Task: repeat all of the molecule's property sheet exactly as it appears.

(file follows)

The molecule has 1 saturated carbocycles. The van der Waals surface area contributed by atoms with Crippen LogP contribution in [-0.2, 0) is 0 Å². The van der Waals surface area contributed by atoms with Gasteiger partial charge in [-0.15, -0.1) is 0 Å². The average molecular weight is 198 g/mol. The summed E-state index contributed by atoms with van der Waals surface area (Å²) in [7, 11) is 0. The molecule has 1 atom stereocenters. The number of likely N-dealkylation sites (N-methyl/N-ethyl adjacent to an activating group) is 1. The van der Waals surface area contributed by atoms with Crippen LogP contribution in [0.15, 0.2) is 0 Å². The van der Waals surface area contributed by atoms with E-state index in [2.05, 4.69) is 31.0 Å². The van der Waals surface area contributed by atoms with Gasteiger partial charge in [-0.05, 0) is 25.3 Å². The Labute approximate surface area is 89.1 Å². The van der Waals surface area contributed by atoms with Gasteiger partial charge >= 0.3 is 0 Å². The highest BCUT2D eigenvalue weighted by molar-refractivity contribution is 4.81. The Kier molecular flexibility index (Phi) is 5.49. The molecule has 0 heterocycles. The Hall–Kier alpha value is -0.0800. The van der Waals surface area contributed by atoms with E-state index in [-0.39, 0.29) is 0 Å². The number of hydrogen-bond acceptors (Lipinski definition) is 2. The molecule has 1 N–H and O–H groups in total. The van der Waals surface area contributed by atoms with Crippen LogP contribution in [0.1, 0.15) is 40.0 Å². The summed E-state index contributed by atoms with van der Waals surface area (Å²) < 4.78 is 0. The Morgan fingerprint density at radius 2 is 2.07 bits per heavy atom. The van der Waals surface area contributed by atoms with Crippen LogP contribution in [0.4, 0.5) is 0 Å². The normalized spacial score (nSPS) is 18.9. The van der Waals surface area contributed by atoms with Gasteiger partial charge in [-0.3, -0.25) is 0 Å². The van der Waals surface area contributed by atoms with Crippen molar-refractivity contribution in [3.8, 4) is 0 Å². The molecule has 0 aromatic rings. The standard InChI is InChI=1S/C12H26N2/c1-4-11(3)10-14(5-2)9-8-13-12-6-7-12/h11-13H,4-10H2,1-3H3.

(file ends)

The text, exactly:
The molecule has 1 saturated carbocycles. The van der Waals surface area contributed by atoms with Crippen LogP contribution in [-0.2, 0) is 0 Å². The van der Waals surface area contributed by atoms with Gasteiger partial charge in [-0.15, -0.1) is 0 Å². The average molecular weight is 198 g/mol. The summed E-state index contributed by atoms with van der Waals surface area (Å²) in [7, 11) is 0. The molecule has 1 atom stereocenters. The number of likely N-dealkylation sites (N-methyl/N-ethyl adjacent to an activating group) is 1. The van der Waals surface area contributed by atoms with Crippen LogP contribution in [0.15, 0.2) is 0 Å². The van der Waals surface area contributed by atoms with E-state index in [2.05, 4.69) is 31.0 Å². The van der Waals surface area contributed by atoms with Gasteiger partial charge in [-0.05, 0) is 25.3 Å². The Labute approximate surface area is 89.1 Å². The van der Waals surface area contributed by atoms with Gasteiger partial charge >= 0.3 is 0 Å². The highest BCUT2D eigenvalue weighted by molar-refractivity contribution is 4.81. The Kier molecular flexibility index (Phi) is 5.49. The molecule has 0 heterocycles. The Hall–Kier alpha value is -0.0800. The van der Waals surface area contributed by atoms with E-state index in [-0.39, 0.29) is 0 Å². The number of hydrogen-bond acceptors (Lipinski definition) is 2. The molecule has 1 N–H and O–H groups in total. The van der Waals surface area contributed by atoms with Crippen LogP contribution in [0.1, 0.15) is 40.0 Å². The summed E-state index contributed by atoms with van der Waals surface area (Å²) < 4.78 is 0. The Morgan fingerprint density at radius 2 is 2.07 bits per heavy atom. The van der Waals surface area contributed by atoms with Crippen LogP contribution in [0.4, 0.5) is 0 Å². The normalized spacial score (nSPS) is 18.9. The van der Waals surface area contributed by atoms with Gasteiger partial charge in [-0.3, -0.25) is 0 Å². The van der Waals surface area contributed by atoms with Crippen molar-refractivity contribution in [3.8, 4) is 0 Å². The molecule has 0 aromatic rings. The standard InChI is InChI=1S/C12H26N2/c1-4-11(3)10-14(5-2)9-8-13-12-6-7-12/h11-13H,4-10H2,1-3H3.